IDEAS home Printed from
   My bibliography  Save this article

Quantifying the Effects of Mexico's Retaliatory Tariffs on Selected U.S. Agricultural Exports


  • Steven Zahniser
  • Tom Hertz
  • Monica Argoti


This article estimates the trade-reducing effects of the retaliatory import tariffs imposed by Mexico on selected U.S. agricultural products from March 2009 to October 2011 as part of the U.S.-Mexico trucking dispute. Using an autoregressive distributed-lag time series model of the targeted agricultural exports, we find that the tariffs reduced U.S. sales of these products to Mexico by $984 million (22%). We find no evidence that reduced exports to Mexico were offset by increased sales of these same goods to other countries. The large impact of the tariffs underscores the importance of the duty-free provisions of the North American Free Trade Agreement, as well as the potentially high costs of retaliatory trade measures.

Suggested Citation

  • Steven Zahniser & Tom Hertz & Monica Argoti, 2016. "Quantifying the Effects of Mexico's Retaliatory Tariffs on Selected U.S. Agricultural Exports," Applied Economic Perspectives and Policy, Agricultural and Applied Economics Association, vol. 38(1), pages 93-112.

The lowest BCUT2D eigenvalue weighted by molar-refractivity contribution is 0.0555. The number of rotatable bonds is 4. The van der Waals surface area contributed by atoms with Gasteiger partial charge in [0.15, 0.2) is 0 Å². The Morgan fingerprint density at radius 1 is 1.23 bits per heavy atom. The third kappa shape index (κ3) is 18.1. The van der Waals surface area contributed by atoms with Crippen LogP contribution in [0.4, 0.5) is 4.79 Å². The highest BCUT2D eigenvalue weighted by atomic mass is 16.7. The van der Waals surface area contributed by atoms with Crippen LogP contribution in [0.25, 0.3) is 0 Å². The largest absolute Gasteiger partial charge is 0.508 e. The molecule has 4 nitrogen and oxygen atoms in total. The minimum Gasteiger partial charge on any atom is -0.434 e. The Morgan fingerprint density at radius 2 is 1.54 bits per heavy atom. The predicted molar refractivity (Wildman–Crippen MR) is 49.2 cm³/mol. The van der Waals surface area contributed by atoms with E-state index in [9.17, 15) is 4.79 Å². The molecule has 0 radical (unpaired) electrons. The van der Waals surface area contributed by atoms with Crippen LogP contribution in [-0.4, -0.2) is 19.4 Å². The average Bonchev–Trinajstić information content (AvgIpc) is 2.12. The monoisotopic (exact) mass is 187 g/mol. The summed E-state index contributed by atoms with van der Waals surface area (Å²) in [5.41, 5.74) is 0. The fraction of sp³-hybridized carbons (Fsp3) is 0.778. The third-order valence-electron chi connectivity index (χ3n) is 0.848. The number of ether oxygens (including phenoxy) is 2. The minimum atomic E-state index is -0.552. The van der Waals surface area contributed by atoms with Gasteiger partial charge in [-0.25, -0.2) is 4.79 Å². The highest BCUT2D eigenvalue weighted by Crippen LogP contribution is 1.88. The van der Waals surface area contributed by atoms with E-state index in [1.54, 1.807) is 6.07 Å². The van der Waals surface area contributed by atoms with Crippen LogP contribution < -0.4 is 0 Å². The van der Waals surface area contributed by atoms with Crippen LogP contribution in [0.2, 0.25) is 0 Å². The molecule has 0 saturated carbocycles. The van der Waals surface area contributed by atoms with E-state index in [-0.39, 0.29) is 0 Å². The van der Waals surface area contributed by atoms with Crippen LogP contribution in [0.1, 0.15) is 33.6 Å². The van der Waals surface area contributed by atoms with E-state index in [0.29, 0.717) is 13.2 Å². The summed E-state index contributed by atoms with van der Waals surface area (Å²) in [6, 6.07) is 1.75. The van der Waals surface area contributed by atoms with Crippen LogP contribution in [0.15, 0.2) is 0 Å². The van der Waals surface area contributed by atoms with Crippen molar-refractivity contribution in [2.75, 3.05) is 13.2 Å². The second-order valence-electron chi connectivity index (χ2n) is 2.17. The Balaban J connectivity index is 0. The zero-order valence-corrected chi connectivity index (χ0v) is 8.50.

• Handle: RePEc:oup:apecpp:v:38:y:2016:i:1:p:93-112.

    Download full text from publisher

    File URL:
    Download Restriction: Access to full text is restricted to subscribers.

    As the access to this document is restricted, you may want to search for a different version of it.

    More about this item


    Access and download statistics


    All material on this site has been provided by the respective publishers and authors. You can help correct errors and omissions. When requesting a correction, please mention this item's handle: RePEc:oup:apecpp:v:38:y:2016:i:1:p:93-112.. See general information about how to correct material in RePEc.

    For technical questions regarding this item, or to correct its authors, title, abstract, bibliographic or download information, contact: (Oxford University Press). General contact details of provider: .

    If you have authored this item and are not yet registered with RePEc, we encourage you to do it here. This allows to link your profile to this item. It also allows you to accept potential citations to this item that we are uncertain about.

    We have no references for this item. You can help adding them by using this form .

    If you know of missing items citing this one, you can help us creating those links by adding the relevant references in the same way as above, for each refering item. If you are a registered author of this item, you may also want to check the "citations" tab in your RePEc Author Service profile, as there may be some citations waiting for confirmation.

    Please note that corrections may take a couple of weeks to filter through the various RePEc services.

    IDEAS is a RePEc service hosted by the Research Division of the Federal Reserve Bank of St. Louis . RePEc uses bibliographic data supplied by the respective publishers.